PGK monthly lecture
Our monthly meeting of Wednesday 16 September will be a ‘hybrid’ event; members can join either physically or online. Our guest speaker is Angela Pascarella (PanTerra Geoconsultants) and she will give a talk about: “Borehole Image Interprtation in Ultradeep Geothermal. A case study of the Dinantian carbonates in the Netherlands”.
17:30-18:00 hrs: Social
18:00-19:00 hrs: Lecture
19:00 hrs: Social
Join us online…
The meeting will be live streamed through MS Teams for members who prefer to join remotely. Click the link below shortly before 18:00 hrs to participate online. Note that you do not need to register. Join Microsoft Teams Meeting
… or physically attend
Those who are willing and able can register to physically attend the event. A larger lecture room at the Haagsche Kluis and a maximum attendance set at 25 participants allow us to keep a safe distance. Rules and guidelines specific to the venue and the event will be explained upon entry and we will keep a record of attendees and their contact details in case a contact inquiry is needed. We count on everyone there to help make this happen in a safe and responsible way. Click here to sign up
By signing up to this event, you acknowledge that…
- … participation is at your own risk
- … you will help prevent contamination by keeping to the rules and guidelines set out by the Dutch authorities, the venue, and the PGK board
- … your attendance requires that you leave your contact details (Email and phone number) in case a contact inquiry is needed
- … you will let us know if you develop symptoms and/or are positively tested for COVID-19 prior to the event or within 14 days after the event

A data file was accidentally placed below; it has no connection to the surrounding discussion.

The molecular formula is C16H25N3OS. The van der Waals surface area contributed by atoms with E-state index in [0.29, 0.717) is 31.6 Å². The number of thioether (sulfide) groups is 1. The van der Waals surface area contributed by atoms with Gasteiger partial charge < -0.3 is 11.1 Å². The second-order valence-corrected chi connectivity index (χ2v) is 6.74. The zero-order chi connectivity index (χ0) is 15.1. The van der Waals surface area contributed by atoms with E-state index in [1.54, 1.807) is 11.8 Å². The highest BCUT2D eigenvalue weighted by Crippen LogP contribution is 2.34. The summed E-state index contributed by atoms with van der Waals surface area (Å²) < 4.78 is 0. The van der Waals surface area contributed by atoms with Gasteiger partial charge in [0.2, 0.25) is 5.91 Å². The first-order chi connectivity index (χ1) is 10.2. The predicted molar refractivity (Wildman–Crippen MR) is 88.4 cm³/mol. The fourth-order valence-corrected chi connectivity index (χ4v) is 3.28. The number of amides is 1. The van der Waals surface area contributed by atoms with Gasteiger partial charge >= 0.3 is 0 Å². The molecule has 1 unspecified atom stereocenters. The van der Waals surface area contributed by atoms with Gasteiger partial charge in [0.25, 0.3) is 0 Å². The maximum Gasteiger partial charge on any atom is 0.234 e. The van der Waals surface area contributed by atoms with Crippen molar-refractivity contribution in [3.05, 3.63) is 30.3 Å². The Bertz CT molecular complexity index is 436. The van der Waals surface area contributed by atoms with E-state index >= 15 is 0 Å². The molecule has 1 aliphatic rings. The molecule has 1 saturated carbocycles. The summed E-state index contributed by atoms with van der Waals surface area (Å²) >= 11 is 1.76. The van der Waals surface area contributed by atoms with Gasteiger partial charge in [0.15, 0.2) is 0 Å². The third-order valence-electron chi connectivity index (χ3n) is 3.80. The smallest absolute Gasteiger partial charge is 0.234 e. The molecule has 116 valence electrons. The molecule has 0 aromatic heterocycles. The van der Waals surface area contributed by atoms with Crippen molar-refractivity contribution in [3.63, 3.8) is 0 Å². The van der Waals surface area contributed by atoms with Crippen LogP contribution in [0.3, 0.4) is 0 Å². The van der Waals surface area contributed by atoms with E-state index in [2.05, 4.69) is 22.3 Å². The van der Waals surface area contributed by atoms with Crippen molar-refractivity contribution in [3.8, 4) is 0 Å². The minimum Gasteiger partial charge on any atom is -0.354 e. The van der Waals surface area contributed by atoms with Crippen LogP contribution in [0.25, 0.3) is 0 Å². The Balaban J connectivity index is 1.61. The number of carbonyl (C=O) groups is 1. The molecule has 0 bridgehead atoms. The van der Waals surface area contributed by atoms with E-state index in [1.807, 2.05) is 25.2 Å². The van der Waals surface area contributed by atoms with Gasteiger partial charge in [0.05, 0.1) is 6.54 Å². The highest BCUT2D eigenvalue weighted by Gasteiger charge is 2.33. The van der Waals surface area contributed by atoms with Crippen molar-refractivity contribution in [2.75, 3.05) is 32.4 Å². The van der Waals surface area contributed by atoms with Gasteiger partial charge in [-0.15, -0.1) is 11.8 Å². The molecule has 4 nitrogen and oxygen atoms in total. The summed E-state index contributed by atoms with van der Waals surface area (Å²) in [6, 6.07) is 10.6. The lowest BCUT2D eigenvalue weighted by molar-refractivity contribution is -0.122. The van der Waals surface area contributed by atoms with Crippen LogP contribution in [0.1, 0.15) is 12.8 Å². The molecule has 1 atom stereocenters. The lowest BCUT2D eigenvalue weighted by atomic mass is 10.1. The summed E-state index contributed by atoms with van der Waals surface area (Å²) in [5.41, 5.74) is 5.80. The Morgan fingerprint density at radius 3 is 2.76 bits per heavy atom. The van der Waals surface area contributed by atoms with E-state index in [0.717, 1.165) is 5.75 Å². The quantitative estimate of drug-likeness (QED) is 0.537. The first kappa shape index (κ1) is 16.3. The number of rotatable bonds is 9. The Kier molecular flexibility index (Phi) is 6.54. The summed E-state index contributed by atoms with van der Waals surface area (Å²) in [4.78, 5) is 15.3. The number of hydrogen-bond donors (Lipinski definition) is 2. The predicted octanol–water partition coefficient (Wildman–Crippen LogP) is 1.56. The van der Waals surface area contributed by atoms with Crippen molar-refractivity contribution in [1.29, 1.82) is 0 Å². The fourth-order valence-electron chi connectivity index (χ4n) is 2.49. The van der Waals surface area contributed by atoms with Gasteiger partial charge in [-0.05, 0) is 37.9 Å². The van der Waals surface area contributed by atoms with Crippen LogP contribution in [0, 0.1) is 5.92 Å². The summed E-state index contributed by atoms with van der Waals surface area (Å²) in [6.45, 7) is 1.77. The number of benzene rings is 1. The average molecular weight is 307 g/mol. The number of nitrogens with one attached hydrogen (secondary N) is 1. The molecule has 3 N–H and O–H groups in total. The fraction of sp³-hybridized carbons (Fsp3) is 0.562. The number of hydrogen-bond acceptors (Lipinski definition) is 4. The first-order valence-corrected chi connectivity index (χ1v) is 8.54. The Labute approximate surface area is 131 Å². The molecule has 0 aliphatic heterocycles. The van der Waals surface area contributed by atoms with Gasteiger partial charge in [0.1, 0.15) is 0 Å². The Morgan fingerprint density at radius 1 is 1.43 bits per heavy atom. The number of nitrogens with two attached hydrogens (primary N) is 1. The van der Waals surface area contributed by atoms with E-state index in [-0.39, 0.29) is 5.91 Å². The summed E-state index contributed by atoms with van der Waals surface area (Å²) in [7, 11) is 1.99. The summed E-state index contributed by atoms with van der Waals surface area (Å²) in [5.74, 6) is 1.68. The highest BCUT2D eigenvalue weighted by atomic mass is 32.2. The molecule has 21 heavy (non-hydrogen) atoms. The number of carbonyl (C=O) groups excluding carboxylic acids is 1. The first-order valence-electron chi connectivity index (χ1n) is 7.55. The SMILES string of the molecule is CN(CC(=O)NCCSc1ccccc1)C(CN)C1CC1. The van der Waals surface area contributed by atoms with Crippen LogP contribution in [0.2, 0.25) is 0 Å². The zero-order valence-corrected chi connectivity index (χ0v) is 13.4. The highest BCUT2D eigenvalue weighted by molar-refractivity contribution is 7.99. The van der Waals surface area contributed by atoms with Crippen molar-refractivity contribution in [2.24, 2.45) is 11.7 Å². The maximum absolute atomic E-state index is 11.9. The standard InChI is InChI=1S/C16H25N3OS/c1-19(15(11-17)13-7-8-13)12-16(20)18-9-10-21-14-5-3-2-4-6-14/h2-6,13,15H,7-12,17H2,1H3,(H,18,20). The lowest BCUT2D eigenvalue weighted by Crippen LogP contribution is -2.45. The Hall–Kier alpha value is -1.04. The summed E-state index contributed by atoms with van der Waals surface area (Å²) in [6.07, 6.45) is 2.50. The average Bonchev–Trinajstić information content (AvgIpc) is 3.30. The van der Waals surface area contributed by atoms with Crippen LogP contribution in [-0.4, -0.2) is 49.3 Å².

- … the PGK will continue to assess the need to modify or cancel the event in case the situation demands that we do so
Fracture characterization studies for the geothermal industry are assuming an important role since deep and tight reservoirs have been considered for Ultradeep Geothermal (UDG) development. Since tight reservoirs require a connected fracture and or karst network to be able to flow, understanding fractures distribution and characteristics becomes an essential tool for the geothermal exploration and development.
Target of the deep geothermal exploration in the Netherlands are the Dinantian carbonates of the Zeeland Formation, and they have been extensively studied in the UDG Greendeal Project, which was later integrated into SCAN, a government funded program finalized to scope out the potential of geothermal energy in the country. A borehole image-based fracture characterization was carried out by Panterra Geoconsultants as a part of a larger integrated Fracture Characterization study included in this Scan project (Fracture characterization of the Dinantian carbonates in the Dutch Subsurface – Scan report available in NLOG). The borehole image interpretation will be the subject of this discussion.
Fractures in the Zeeland formation
The Dinantian Carbonates of the Zeeland Formation are found in the Netherlands at depths of over 4km, making them the perfect candidate for Ultradeep Geothermal Exploration. Their low porosity and complex diagenetic history make their reservoir quality highly dependent on secondary porosity resulting from karstification, dolomitization and fracturing. Two of the wells penetrating the Dinantian, Luttelgeest-01 and California-GT- 01 were logged with an image log. These logs were analysed to evaluate presence, type distribution and orientations of fractures and their relationship with present day stress and their possible contribution to the flow.
Several fractures were identified in both wells and were classified based on their appearance on the image and their potential to flow. Greater attention was given to continuous and partially continuous conductive (potentially open) fractures and sub-seismic faults that in LTG-01 were often associated to important mud losses during drilling.
Example of continuous conductive fractures, with associated clusters of partially conductive fractures responsible of high-volume mud losses during Drilling: